Today Microsoft announced one of the biggest changes in BizTalk Server 17 years history, they are open sourcing some elements of the product. It makes perfect sense for a product like BizTalk Server to head down this route since apart from the core engine there are a lot of ancillary components on the platform that makes the platform richer and can be developed and improved in isolation.
The key components of BizTalk Server that makes perfect candidates to-be open sourced are
- Pipeline Components
The main objective of Microsoft will be to sell more licenses of BizTalk Server. The above components on its own (except Schemas) has very little value outside the scope of BizTalk Server. The platform gets richer if there are a richer set of Adapters, Accelerators, Pipeline Components, ready to use Maps (transformations) available on the platform, eventually resulting in more sales of BizTalk Server licenses.
Typically Microsoft builds a strong partner and developer community with its product line ups. SQL Server and SharePoint are good examples, where there are numerous ISV’s who build value added products on top of the platform. Whereas for some reason even though BizTalk Server is a perfect candidate for a thriving partner eco-system to built adapters, maps, and pipeline components and so on, for some reason the partner eco-system didn’t take off. There are very few companies like BizTalk360, nSoftware, Active Adapter etc who tapped into this market.
However, the developer community is so big in BizTalk Server. Today, you’ll find answers to pretty much any BizTalk Server related questions by doing a simple “Google or Bing” search. It makes perfect sense to give the opportunity for the BizTalk developer community to enrich and enhance the platform by contributing real code.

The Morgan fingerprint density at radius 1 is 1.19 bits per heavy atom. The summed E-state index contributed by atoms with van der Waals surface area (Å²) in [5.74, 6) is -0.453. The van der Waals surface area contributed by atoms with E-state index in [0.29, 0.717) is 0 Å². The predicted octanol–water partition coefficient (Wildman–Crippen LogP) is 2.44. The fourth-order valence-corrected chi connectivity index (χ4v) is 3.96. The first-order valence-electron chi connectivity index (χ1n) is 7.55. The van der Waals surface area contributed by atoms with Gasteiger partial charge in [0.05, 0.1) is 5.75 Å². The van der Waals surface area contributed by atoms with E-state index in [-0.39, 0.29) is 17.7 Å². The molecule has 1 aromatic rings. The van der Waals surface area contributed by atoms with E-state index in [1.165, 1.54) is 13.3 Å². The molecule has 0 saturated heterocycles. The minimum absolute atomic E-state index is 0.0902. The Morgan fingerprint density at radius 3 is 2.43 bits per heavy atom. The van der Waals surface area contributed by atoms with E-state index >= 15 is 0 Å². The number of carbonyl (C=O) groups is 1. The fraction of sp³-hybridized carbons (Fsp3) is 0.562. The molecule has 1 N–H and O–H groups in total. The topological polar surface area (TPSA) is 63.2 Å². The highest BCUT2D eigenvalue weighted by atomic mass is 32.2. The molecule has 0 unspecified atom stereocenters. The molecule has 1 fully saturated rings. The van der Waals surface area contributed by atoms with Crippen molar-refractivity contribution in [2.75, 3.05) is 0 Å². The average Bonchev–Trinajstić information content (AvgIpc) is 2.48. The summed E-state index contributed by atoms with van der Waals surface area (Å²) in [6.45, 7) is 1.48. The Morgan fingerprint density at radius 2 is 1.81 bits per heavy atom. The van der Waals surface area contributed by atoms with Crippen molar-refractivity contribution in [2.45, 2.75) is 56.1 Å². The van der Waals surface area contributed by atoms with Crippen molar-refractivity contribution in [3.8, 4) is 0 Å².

As the first step in this journey, today Microsoft has open sourced 3500+ schemas via their Integration Git repository under the “Contributor License Agreement”. This includes all the EDIFACT, HIPAA, X12, and HIX schemas. Looking at the folder structure of the Git repository, it’s apparent soon we could see Adapter and Pipelines getting open sourced as well.
Will the core engine get open sourced?
It will be very unlikely to see the BizTalk Server core engine getting open sourced. There is no real value either for Microsoft or for the community in doing so, the engine is complex and it may depend on various Microsoft internal dependencies. Example: When Microsoft open sources ASP.NET MVC and Web API, they didn’t open-source ASP.NET Web Form since it was part of System.Web.dll which the Windows Server OS relies on.
What is the benefit of open sourcing?
The community can get involved and enhance certain improvements. The end customers can tweak the component slightly for their requirement. Example: If Microsoft open source the SAP adapter, and a customer got some specific requirement to make small enhancement to the adapter, that’s possible. All the standard benefits of Open Source will be applicable when it comes to benefit.
If there is a nagging small bug in the component, if you think the fix is straight forward you can simply fix it yourself and move on, instead of waiting for a Feature Pack or Cumulative update. Please see the next section carefully about supportability.
Who is going to support it?
Microsoft is only open sourcing certain components code and it will not support the modified version by end users. Microsoft will only support the version of the components that ship with the product, either out of the box or via Features packs or cumulative updates. Microsoft is also planning to accept community contribution, which might then get released as part of “Feature Pack” or in the vNext of the product. However, only officially shipped components will be supported. This is something the end user needs to be aware of.
Overall it’s a great initiative, it’s fantastic to see Microsoft heading more in this direction. Few important products that gone in this route .NET Core is Open Source, ASP.NET MVC, Web API, and Web Pages (Razor) are Open Source